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The price of inexactness: convergence properties of relaxation methods for mathematical programs with complementarity constraints revisited. (English) Zbl 1344.90058
Summary: Mathematical programs with equilibrium (or complementarity) constraints, MPECs for short, form a difficult class of optimization problems. The feasible set has a very special structure and violates most of the standard constraint qualifications. Therefore, one typically applies specialized algorithms in order to solve MPECs. One prominent class of specialized algorithms is the relaxation (or regularization) methods. The first relaxation method for MPECs is due to S. Scholtes [SIAM J. Optim. 11, No. 4, 918–936 (2001; Zbl 1010.90086)], but in the meantime, there exists a number of different regularization schemes that try to relax the difficult constraints in different ways. Some of these more recent schemes have better theoretical properties than does the original method by Scholtes. Nevertheless, numerical experience shows that the Scholtes relaxation method [loc. cit.] is still among the fastest and most reliable ones. To give a possible explanation for this, we consider that, numerically, the regularized subproblems are not solved exactly. In this light, we analyze the convergence properties of a number of relaxation schemes and study the impact of inexactly solved subproblems on the kind of stationarity we can expect in a limit point. Surprisingly, it turns out that the inexact version of Scholtes’ method has the same convergence properties as its exact counterpart, whereas most of the other relaxation schemes lose a lot of their original properties.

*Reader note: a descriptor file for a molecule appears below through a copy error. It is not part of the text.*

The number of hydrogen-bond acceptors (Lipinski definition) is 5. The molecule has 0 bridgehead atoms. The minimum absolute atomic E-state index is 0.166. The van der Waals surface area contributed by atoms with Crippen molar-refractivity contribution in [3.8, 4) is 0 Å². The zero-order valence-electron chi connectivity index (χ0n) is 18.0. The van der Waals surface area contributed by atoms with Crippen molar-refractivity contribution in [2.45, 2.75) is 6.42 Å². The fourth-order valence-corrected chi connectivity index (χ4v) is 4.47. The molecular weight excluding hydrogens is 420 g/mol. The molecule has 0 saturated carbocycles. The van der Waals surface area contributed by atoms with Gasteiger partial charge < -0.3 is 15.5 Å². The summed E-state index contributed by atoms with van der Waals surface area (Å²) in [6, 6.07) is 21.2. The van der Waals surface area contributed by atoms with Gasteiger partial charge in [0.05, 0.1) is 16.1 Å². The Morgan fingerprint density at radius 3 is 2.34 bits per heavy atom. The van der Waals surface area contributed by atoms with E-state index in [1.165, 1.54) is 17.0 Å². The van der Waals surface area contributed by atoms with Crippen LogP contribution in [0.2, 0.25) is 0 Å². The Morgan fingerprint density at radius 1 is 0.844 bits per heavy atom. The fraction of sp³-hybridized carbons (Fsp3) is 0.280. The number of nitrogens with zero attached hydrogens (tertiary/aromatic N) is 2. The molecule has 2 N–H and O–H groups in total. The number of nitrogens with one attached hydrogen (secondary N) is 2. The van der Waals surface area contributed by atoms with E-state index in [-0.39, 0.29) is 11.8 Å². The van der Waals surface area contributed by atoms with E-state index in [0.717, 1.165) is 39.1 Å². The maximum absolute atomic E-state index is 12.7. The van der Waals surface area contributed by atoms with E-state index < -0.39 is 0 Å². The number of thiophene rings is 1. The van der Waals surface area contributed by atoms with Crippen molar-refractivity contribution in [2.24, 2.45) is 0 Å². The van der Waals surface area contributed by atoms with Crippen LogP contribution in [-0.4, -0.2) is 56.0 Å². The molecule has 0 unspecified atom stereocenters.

MSC:
90C33 Complementarity and equilibrium problems and variational inequalities (finite dimensions) (aspects of mathematical programming)
65K05 Numerical mathematical programming methods
49M37 Numerical methods based on nonlinear programming
Software:
Ipopt; KNITRO; MacMPEC; SNOPT
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